Mar 2020

cs231n.github.io cs231n.github.io

Since Neural Networks are nonconvex
neither convex neither nonconvex
"The fact that J has multiple minima can also be interpreted in a nice way. In each layer, you use multiple nodes which are assigned different parameters to make the cost function small. Except for the values of the parameters, these nodes are the same. So you could exchange the parameters of the first node in one layer with those of the second node in the same layer, and accounting for this change in the subsequent layers. You'd end up with a different set of parameters, but the value of the cost function can't be distinguished by (basically you just moved a node, to another place, but kept all the inputs/outputs the same)."
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 Apr 2018

wiki.c2.com wiki.c2.com

ConvexHull
In mathematics, the convex hull or convex envelope of a set X of points in the Euclidean plane or in a Euclidean space (or, more generally, in an affine space over the reals) is the smallest convex set that contains X. For instance, when X is a bounded subset of the plane, the convex hull may be visualized as the shape enclosed by a rubber band stretched around X. Wikipedia
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 Jul 2016

arxiv.org arxiv.org

Ax=b
Apparently \(Ax = b\) is not required, but is used as a technical prop in subsequent proof construction.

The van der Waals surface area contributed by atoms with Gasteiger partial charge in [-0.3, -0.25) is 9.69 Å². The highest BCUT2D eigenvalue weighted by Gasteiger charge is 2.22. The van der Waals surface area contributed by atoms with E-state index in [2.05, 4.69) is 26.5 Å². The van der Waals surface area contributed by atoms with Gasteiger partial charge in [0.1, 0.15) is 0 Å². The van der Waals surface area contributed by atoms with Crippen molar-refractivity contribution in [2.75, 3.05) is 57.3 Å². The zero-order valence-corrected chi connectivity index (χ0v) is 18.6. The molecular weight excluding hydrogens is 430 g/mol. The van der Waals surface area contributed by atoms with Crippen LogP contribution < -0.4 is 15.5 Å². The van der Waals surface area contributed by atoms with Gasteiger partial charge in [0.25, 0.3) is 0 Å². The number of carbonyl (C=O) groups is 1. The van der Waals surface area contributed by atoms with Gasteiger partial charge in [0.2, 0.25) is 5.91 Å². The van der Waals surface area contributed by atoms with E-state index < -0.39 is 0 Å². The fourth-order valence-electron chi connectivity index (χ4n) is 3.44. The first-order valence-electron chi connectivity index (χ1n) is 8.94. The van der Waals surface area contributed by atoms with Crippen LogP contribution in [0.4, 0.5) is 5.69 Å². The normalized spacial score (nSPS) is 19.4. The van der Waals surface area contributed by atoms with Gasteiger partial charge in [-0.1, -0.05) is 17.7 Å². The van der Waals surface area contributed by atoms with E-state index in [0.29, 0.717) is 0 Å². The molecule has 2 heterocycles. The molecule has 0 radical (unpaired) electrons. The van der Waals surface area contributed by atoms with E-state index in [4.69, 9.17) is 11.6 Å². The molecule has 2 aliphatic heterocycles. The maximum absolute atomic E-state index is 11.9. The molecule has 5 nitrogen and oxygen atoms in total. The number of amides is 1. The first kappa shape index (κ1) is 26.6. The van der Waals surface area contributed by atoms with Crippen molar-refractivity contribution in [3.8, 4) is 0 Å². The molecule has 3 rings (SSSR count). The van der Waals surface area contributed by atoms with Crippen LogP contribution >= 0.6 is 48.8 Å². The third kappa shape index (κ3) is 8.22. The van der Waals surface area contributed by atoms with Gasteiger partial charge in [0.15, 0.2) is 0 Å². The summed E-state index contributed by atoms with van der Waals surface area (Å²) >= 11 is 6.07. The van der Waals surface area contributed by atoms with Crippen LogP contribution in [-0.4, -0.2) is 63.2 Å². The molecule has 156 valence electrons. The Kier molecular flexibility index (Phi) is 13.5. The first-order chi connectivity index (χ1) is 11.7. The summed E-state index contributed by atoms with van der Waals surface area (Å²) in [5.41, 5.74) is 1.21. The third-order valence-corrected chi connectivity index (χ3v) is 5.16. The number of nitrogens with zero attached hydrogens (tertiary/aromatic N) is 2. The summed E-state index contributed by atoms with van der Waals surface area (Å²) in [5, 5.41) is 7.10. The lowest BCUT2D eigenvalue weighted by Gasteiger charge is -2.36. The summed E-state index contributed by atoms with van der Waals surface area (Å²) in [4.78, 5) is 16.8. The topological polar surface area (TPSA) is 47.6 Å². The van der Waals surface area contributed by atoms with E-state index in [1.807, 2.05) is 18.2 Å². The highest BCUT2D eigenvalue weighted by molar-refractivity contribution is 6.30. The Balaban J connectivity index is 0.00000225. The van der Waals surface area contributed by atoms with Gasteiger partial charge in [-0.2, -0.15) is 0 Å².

If no linear constraints are found, either A, b can be viewed as zero, or can be viewed as the smallest affine set that includes S. In both cases, this effectively makes the constraint trivial.

A
How does one go about choosing (a good) A, especially since it seems to not be necessary to have a nontrivial (A,b) pair?

x()=2Feas, that is,1(x)< , establishing the claim
So it appears that we don't need to get feasible points at each iteration?
Answer: correct, this is pointed out later in a couple of pages, where it is stated \(x\) need not be feasible, but \(x'\) will be.

int(dom(f))
Why isn't \(x \in dom(f)\) sufficient?
Ah, I think it is sufficient for \(t' = f(x')\), but we also need \(x \in int(dom(f))\) for the subsequently mentioned subdifferentials.

(x0;t0)2bdy(dom(f))
Confirmed that this should be \(bdy(epi(f))\), not \(bdy(dom(f))\)

because(x;t) =1(x)
Why?

a value we now know to be positive and nite
Where is the proof that if \( \alpha_1 (x) \) is infinite, then \( \alpha_2 (x,t) \) is finite?
I now see that it starts at the beginning of page 3, but without any forward reference it seems that it is being skipped.

Approximating2(x;t) is the same as approximating the solutionto() = 0,
Not completely clear to me why this is the case.

Assume eis a known feasible point contained in int(S\dom(f)).
How to pick? Perhaps a reference to strategies, or note that strategies will be discussed later.